What Type Of Handgun Holster Can Be Used During This Training?

Steve expects all trainees to use a handgun holster that is sturdy and able to withstand the numerous draw strokes from and into the holster.  It is recommended to go with kydex or leather.  Cloth and nylon holsters are not recommended.  The type of holster Steve is requiring at the beginning of the course is a strong side, outside the waistband (OWB) holster with a trigger guard mounted on the hip or just behind the hip bone.  If you need to buy a holster(s) for this training, there are many excellent manufacturers.  A few of them include JM Custom Kydex, Blade-Tech Industries, Fobus, and BlackHawk.  There are many other manufacturers and sellers of quality holsters.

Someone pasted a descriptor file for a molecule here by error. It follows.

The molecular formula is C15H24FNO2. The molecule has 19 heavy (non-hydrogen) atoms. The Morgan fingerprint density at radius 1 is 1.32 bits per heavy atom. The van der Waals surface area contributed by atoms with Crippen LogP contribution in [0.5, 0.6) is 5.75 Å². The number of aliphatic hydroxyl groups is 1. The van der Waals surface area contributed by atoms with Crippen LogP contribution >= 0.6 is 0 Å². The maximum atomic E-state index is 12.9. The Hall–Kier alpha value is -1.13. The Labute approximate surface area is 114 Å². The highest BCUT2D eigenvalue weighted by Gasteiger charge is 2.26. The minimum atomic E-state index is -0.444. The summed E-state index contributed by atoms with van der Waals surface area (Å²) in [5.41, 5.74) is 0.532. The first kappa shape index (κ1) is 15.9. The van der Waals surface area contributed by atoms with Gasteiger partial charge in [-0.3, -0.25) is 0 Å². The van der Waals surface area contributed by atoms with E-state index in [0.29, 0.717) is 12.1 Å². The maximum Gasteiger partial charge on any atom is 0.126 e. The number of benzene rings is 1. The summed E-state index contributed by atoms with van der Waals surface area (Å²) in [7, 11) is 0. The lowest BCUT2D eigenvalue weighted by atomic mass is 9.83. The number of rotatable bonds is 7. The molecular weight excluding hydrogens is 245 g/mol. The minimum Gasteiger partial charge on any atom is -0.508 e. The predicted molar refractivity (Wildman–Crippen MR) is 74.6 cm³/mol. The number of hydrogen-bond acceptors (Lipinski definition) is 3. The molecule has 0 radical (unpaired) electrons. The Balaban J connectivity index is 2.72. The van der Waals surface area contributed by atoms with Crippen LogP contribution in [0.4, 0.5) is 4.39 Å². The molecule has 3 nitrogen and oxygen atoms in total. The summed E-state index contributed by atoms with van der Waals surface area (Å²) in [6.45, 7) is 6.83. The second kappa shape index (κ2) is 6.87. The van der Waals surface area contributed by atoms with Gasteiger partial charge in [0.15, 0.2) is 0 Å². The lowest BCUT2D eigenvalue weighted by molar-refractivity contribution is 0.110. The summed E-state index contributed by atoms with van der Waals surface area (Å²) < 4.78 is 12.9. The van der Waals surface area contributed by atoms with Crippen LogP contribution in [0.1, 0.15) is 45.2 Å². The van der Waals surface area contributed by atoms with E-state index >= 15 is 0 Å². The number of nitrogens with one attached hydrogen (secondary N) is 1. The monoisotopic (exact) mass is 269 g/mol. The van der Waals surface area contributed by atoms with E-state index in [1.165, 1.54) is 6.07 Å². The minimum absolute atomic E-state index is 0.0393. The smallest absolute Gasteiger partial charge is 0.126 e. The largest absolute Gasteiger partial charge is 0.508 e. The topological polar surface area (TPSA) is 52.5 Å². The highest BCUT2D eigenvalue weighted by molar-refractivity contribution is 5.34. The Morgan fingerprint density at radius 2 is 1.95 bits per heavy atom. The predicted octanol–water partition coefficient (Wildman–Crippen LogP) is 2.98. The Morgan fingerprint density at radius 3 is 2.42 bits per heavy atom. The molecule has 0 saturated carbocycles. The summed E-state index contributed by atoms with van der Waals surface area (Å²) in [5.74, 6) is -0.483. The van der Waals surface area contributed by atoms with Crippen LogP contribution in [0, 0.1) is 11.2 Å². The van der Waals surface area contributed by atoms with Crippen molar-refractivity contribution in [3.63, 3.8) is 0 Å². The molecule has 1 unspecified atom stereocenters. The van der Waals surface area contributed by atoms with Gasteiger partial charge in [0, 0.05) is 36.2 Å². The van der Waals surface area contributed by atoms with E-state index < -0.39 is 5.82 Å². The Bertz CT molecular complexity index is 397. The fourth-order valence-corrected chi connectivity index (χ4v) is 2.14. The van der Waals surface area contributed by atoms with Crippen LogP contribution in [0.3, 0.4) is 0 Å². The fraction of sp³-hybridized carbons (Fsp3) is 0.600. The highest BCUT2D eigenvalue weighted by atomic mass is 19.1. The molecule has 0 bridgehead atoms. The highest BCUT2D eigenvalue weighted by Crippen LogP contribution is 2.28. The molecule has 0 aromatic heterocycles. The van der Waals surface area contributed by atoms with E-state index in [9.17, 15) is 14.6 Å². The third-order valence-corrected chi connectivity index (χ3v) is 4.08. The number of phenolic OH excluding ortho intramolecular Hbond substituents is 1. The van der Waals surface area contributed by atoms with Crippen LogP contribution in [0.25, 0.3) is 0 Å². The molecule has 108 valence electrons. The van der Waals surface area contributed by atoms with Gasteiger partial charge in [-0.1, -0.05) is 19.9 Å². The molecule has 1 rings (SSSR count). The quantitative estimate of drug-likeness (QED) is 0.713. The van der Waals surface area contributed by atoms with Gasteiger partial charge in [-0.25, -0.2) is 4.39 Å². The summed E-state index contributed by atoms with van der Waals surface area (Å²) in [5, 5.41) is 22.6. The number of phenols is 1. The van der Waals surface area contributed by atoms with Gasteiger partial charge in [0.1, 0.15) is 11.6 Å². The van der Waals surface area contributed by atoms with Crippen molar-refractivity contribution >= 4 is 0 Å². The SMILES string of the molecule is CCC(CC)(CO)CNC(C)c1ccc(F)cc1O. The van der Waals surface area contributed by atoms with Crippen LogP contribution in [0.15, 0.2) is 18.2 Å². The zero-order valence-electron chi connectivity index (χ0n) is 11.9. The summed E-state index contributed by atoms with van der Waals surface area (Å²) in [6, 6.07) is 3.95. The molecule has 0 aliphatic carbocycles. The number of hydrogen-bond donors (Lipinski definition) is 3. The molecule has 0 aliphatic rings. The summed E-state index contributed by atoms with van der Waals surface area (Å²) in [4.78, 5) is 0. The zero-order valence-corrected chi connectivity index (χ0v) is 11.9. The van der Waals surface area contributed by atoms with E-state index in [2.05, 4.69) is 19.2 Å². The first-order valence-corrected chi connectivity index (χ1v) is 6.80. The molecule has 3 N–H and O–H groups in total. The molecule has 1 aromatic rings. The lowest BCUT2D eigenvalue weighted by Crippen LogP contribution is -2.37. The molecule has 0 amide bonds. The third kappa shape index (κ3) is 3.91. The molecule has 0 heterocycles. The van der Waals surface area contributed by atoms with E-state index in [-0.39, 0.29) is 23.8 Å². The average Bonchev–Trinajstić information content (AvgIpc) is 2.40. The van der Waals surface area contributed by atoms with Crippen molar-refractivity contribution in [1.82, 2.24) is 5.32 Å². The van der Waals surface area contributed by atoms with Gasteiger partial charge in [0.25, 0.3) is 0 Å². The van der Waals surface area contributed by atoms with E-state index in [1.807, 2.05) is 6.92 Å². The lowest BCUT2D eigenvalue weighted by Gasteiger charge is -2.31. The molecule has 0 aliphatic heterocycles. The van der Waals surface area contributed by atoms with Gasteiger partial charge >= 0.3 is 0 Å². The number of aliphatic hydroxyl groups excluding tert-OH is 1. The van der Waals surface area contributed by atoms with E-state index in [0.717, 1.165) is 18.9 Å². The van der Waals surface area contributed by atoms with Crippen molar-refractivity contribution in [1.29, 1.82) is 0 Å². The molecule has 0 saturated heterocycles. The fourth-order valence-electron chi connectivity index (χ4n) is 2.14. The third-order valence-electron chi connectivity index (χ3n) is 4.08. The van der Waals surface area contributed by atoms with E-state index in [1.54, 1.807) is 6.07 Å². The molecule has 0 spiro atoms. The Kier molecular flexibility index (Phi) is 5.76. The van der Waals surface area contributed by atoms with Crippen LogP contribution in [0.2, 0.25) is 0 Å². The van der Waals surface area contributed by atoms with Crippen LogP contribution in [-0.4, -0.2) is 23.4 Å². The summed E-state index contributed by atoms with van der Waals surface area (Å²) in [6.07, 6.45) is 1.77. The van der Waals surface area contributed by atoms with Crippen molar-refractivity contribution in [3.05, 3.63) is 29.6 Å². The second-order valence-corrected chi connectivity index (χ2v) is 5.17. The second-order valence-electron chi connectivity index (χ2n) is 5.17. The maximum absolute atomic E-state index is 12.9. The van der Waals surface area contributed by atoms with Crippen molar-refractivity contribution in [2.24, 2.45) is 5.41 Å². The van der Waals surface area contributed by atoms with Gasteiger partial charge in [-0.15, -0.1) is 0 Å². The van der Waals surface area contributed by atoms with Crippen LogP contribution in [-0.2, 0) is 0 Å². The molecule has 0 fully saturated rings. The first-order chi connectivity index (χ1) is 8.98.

Due to safety being paramount and Steve needing time to assess the handgun handling and safety proficiency of each student, Steve is not approving the use (when other trainees are also on the firing line) of shoulder holsters, ankle holsters, inside the waistband holsters, fanny packs, cross draw holsters, small of the back holsters, and holsters positioned in front of the hip bone in what has become known as the appendix carry position.  If a student wants to bring one of the holsters covered in the preceding sentence, Steve will gladly evaluate your use (involving live fire) of such a holster during a break or lunch time when others are not on the firing line.  In such a case, only Steve and the one trainee would be on the firing line for safety purposes.  Steve may authorize an exception to what is covered in this paragraph on an individual case basis if he has trained the person for several years and knows of the trainee’s professional proficiency.